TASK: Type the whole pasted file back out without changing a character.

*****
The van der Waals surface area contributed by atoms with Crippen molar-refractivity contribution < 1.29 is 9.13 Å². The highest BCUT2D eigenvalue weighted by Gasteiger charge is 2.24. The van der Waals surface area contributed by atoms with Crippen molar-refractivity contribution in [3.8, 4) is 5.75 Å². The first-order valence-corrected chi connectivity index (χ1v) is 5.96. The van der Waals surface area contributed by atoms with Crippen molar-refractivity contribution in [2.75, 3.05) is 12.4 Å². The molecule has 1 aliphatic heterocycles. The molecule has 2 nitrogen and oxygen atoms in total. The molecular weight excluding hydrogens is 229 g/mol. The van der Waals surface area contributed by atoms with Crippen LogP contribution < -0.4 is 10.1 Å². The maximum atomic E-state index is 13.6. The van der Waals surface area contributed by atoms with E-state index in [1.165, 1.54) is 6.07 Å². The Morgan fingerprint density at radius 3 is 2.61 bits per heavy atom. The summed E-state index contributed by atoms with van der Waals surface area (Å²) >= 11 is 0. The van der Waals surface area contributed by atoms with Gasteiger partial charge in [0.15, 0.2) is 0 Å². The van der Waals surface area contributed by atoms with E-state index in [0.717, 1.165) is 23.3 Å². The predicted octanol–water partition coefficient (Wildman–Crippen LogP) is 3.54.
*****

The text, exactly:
The van der Waals surface area contributed by atoms with Crippen molar-refractivity contribution < 1.29 is 9.13 Å². The highest BCUT2D eigenvalue weighted by Gasteiger charge is 2.24. The van der Waals surface area contributed by atoms with Crippen molar-refractivity contribution in [3.8, 4) is 5.75 Å². The first-order valence-corrected chi connectivity index (χ1v) is 5.96. The van der Waals surface area contributed by atoms with Crippen molar-refractivity contribution in [2.75, 3.05) is 12.4 Å². The molecule has 1 aliphatic heterocycles. The molecule has 2 nitrogen and oxygen atoms in total. The molecular weight excluding hydrogens is 229 g/mol. The van der Waals surface area contributed by atoms with Crippen LogP contribution < -0.4 is 10.1 Å². The maximum atomic E-state index is 13.6. The van der Waals surface area contributed by atoms with E-state index in [1.165, 1.54) is 6.07 Å². The Morgan fingerprint density at radius 3 is 2.61 bits per heavy atom. The summed E-state index contributed by atoms with van der Waals surface area (Å²) >= 11 is 0. The van der Waals surface area contributed by atoms with Gasteiger partial charge in [0.15, 0.2) is 0 Å². The van der Waals surface area contributed by atoms with E-state index in [0.717, 1.165) is 23.3 Å². The predicted octanol–water partition coefficient (Wildman–Crippen LogP) is 3.54.